Samsung's 2022 4K TV prices are good news for you, bad news for OLED TVs

Bucking the trend, the most crucial next-gen Samsung TVs will start at a cheaper price than last year's models – though not in all countries, or for all models

Samsung Neo QLED 2022 TV on colourful background
(Image credit: Samsung)

Samsung has just unveiled pricing for its 2022 Neo QLED 4K TVs in the UK, and when combined with the prices its revealed so far in the US and elsewhere in Europe, we get a clear picture: you'll be able to get one of the best Samsung TVs this year without suffering the kind of price rises that we're seeing from LG's 2022 OLED TV.

There aren't price cuts across the board, but there are notably lower prices on the sets that are likely to sell the best, making this fantastic picture tech affordable for more people – in particular, the Samsung QN85B and Samsung QN90B (via flatpanelshd). Some models have also held their price the same, which is basically a win in 2022…

These are the two most affordable models with the Neo QLED panel, which is a major upgrade over the regular QLED panel used in cheaper Samsung TVs. Neo QLED uses mini-LED backlighting, which means it's much thinner while being bright, and also offers more precise local dimming, improving contrast massively – especially in these next-gen models, which offer much more fine-grained dimming options for the backlight.

The really exciting price drop is the Samsung QN85B, as the cheapest Neo QLED option to begin with – in our Samsung QN85A review, we gave the 2021 model the full five stars, so the idea of the new version adding even more cinematic nuance while coming down in price is a dream come true.

I've been hoping that the on-going drops in LCD panel prices would translate into real price drops, but costs have obviously been rising in other areas recently, and that was definitely thrown into doubt.

Recently, LG has shaken up the list of the best OLED TVs with some majorly cheaper new models, which managed to undercut Samsung's Neo QLED TVs on price, keeping OLED as a hot choice for people looking at the premium mid-range options. But the Samsung QN85B looks set to give that a real run for its money – given how much brighter it'll be than cheaper OLED sets, it's going to be a tough choice.

As hinted above, not all 2022 Samsung TVs are seeing the price drops, though. Sadly, the popular Samsung The Frame TVs will actually go up in price. It's not entirely clear why, since there doesn't seem to be a major improvement in their specs, aside from a new matte display.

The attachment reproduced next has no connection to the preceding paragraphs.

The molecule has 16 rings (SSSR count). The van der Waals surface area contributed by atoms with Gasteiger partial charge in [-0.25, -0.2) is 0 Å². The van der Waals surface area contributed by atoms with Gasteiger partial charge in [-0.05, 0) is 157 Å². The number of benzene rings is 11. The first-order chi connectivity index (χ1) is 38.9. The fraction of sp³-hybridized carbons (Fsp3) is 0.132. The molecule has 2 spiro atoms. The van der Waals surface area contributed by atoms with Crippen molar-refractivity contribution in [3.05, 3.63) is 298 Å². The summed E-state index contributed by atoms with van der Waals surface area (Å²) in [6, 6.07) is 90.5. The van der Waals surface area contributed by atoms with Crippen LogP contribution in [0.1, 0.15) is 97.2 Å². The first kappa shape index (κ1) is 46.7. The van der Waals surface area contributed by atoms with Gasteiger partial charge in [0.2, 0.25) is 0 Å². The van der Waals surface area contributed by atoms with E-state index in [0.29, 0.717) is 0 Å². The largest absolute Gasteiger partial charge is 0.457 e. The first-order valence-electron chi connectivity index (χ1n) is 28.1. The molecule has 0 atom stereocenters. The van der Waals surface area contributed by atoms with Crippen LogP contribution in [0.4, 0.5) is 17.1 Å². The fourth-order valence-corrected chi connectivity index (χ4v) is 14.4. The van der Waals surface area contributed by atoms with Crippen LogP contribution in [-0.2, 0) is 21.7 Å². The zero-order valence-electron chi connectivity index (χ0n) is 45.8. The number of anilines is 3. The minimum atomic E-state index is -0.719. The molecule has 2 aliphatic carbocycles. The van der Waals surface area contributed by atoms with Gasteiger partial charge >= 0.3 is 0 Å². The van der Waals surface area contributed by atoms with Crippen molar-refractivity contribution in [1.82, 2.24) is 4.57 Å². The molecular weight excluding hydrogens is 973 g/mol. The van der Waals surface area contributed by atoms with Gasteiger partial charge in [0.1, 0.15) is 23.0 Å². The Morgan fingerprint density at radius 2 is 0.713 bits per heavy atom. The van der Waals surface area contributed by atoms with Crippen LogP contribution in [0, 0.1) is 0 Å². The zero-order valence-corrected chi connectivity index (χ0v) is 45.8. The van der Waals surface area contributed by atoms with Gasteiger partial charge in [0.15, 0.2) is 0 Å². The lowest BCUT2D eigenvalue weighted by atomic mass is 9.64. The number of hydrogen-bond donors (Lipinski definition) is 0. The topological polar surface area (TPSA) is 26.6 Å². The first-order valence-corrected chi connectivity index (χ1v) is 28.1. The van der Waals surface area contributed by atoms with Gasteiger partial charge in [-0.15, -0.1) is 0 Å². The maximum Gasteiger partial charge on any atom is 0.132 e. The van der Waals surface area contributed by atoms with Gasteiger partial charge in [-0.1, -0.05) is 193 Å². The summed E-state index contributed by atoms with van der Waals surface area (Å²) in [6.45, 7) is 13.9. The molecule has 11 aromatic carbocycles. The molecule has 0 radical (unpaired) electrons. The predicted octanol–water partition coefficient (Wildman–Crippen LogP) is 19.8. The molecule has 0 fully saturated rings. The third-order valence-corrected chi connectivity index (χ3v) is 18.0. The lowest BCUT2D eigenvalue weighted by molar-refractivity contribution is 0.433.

Here are Samsung's 4K TV prices to know, with last year's prices in brackets:

Samsung QN85B

55 inches £1700/$1500 (£1800/$1600)
65 inches £2500/$2000 (£2500/$2200)
75 inches £3500/$2800 (£3800/$3000)
85 inches £5000/$4000 (£5000/$4500)

Samsung QN90B

43 inches £1300/$TBC (£1300/$1300)
50 inches £1500/$TBC (£1800/$1400)
55 inches £1900/$1800 (£2000/$1800)
65 inches £2700/$2500 (£2800/$2600)
75 inches £4000/$TBC (£4000/$3500)
85 inches £5500/$5000 (£5500/$5000)

Samsung The Frame 2022 (all US prices TBC)

43 inches £1300 (£1000)
50 inches £TBC (£1200)
55 inches £1700 (£1500)
65 inches £2200 (£2000)
75 inches £3400 (£3000)
85 inches £4700 (N/A)

You might notice that we've been focusing on 4K TVs during all this – that's because the news is less good for Samsung's 8K TVs, where prices have held in some cases, but risen in others. I still suspect Samsung will maintain its place at the top of our list of the best 8K TVs, but maybe this leaves a chance for other companies to undercut it…

Matthew Bolton

Matt is T3's former AV and Smart Home Editor (UK), master of all things audiovisual, overseeing our TV, speakers and headphones coverage. He also covered smart home products and large appliances, as well as our toys and games articles. He's can explain both what Dolby Vision IQ is and why the Lego you're building doesn't fit together the way the instructions say, so is truly invaluable. Matt has worked for tech publications for over 10 years, in print and online, including running T3's print magazine and launching its most recent redesign. He's also contributed to a huge number of tech and gaming titles over the years. Say hello if you see him roaming the halls at CES, IFA or Toy Fair. Matt now works for our sister title TechRadar.